# what notions are “geometric” (characterized by geometric fibers)?

Sorry The title might not be suggestive enough.

The question is about things like the following: A reductive group scheme is defined to be a (really nice) group scheme whose geometric fibers are reductive groups. So in some sense, "reductiveness" is some kind of "geometric" notion.

So whatelse properties of schemes can be checked only on geometric fibers? What I know, for example, given a scheme over a field $k$, it is projective iff it is projective over $\bar{k}$. But can this be extended to any base scheme?

In particular, is there any reference that collects such results? And "WHY" should this work? for example, WHY geometrically-reductive group schemes turn out to be the right generalization of reductive algebraic groups?

Sorry this question might be a little to vague, and thank you in advance.

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## 3 Answers

If you have a flat, or even better a smooth morphism, then the intuition is that there is some sort of continuity along the fibres. It is then not unreasonable to make definitions by looking at fibres. (You should think about Erhesmann's theorem, which says that a smooth proper map of smooth manifolds is a fibre bundle. So if you want to have a bundle of, say, genus g surfaces over a manifold $X$, it is enough to ask for a proper smooth map $Y \to X$ each of whose fibres is a genus $g$ surface. Similarly, switching back to the language of algebraic geometry, if we want a family of genus $g$ curves, it makes sense to ask for a smooth proper map whose fibres are curves of genus $g$.)

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I just want to point out that by "smooth map of smooth manifolds" here, Emerton means a submersion (the more typical terminology in differential geometry). – Kevin H. Lin Mar 24 '10 at 21:55
Thanks, I was being lazy and using the terminology that is most comfortable for me! – Emerton Mar 24 '10 at 22:19

I'm not sure I'm answering your question, but let me say some (vague and general) things and hopefully they'll be helpful.

Algebraic geometry over algebraically closed fields is really nice, essentially because of the Nullstellensatz: points are actually points, and functions are actually functions on these points. So it's often easy (or classical) to define a property of a variety over an algebraically closed field.

But then Grothendieck comes along and sez, hey, we should say things relatively, over an arbitrary base scheme. And the procedure for that is this: if you have a class of varieties C over algebraically closed fields, you extend it to the relative situation by saying that a map of schemes X --> S is in C if it is flat (which, experience and several nice theorems tell us, amounts to saying that the fibers are continuously parametrized by S) and each geometric fiber is in C.

There are two things that this buys you right off the bat: first, C is closed under base change, and second, C satisfies fpqc descent. Both are great indications that you have a good in-families notion; for instance they are certainly necessary if you want to make a good moduli functor out of C. If you didn't use geometric points, you couldn't guarantee fpqc descent, only Zariski descent.

But it seems like you were more interested in the converse: why should, if we have a good in-families notion, it be sufficient to check it on geometric fibers? Well actually, here "geometric" has nothing to do with it: you should always be able to check on fibers, because you want to be talking about a family of elements of C parametrized by the base. It's just that over non-algebraically closed fields it's probably harder to say what it means to lie in C -- if you don't do it geometrically, you potentially lose stability under base change and descent.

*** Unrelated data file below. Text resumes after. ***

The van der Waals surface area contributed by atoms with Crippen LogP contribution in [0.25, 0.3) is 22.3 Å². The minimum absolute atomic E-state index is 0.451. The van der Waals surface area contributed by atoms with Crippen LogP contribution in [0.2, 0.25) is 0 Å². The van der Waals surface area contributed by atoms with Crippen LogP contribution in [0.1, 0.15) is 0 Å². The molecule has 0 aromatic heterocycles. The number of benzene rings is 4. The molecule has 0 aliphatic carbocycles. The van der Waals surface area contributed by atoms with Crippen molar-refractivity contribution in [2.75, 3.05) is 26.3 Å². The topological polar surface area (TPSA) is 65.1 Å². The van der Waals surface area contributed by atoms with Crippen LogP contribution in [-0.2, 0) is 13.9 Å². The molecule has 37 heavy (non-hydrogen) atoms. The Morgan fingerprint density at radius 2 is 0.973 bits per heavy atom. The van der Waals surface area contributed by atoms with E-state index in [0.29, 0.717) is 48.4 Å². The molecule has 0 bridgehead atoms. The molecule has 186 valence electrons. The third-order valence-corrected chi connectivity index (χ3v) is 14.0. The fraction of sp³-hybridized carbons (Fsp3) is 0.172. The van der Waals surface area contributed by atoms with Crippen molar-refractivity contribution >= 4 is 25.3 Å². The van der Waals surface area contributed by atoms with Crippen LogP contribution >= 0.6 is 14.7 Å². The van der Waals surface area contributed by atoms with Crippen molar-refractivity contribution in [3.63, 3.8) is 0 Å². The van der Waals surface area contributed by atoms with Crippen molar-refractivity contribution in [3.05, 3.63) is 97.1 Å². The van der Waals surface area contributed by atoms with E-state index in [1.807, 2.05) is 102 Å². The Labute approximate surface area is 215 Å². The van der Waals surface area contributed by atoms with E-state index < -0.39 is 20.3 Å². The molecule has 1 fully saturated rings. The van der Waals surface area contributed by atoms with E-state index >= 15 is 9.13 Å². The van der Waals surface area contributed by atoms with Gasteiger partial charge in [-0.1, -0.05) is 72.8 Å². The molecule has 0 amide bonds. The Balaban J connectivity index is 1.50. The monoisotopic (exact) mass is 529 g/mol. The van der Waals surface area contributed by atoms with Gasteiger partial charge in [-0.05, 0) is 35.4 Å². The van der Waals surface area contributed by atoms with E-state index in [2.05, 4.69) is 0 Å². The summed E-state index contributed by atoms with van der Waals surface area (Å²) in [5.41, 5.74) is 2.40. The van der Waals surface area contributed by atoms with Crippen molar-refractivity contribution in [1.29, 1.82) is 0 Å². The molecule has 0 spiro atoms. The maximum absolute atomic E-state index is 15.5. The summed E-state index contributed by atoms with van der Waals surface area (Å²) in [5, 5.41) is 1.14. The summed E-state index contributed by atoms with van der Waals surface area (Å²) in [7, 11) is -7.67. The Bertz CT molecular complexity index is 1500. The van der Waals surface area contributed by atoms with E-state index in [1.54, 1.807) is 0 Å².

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Lest someone else get confused, let me add that there are some relative properties P which are most definitely not the same as flat + fiberwise P. For instance, properness. – JBorger Mar 25 '10 at 1:25
thank you! i was misspeaking. there by "relative" i really meant "in-families", a special case of relative. – Dustin Clausen Mar 25 '10 at 1:28
@James: maybe I'm just missing an easy point here, but, you indeed made me get a bit confused...Could you please tell me an example of a (let's say, surjective) morphism which is flat and has proper fibers but it's not a proper morphism? Thank you in advance. – Qfwfq Mar 25 '10 at 10:24
@unknown (google): let X be A^1. Take X union (X minus point) -> X in the obvious way. – Allen Knutson Mar 25 '10 at 17:24

This isn't really an answer to your question, but I believe I should point out the following -- you ask:

WHY geometrically-reductive group schemes turn out to be the right generalization of reductive algebraic groups?

Careful, the notion of a "geometrically reductive" group doesn't seem to be an example of the sort of use of the term "geometric" that you describe.

In fact, the notion of a "geometrically reductive" group is due to Mumford -- see his book Geometric Invariant Theory -- and is defined using a property of linear representations of G (it is a weaker condition than "complete reducibility of representations"). Haboush proved for algebraic groups over fields of positive char. p>0 that reductive ==> geometrically reductive. [BTW: the proof of Haboush can be found in II.10 of Jantzen's book Representations of Algebraic Groups]

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ah sorry, when I say geometrically-reductive, I meant that all geometric fiber are reductive groups... – natura Mar 25 '10 at 19:25
I thought that was probably the case. Note that if S is a scheme and G --> S a group scheme, one says simply that G is reductive if it is affine and smooth over S, and if all its geometric fibers are connected reductive [SGA3 Tome 3] – George McNinch Mar 31 '10 at 16:17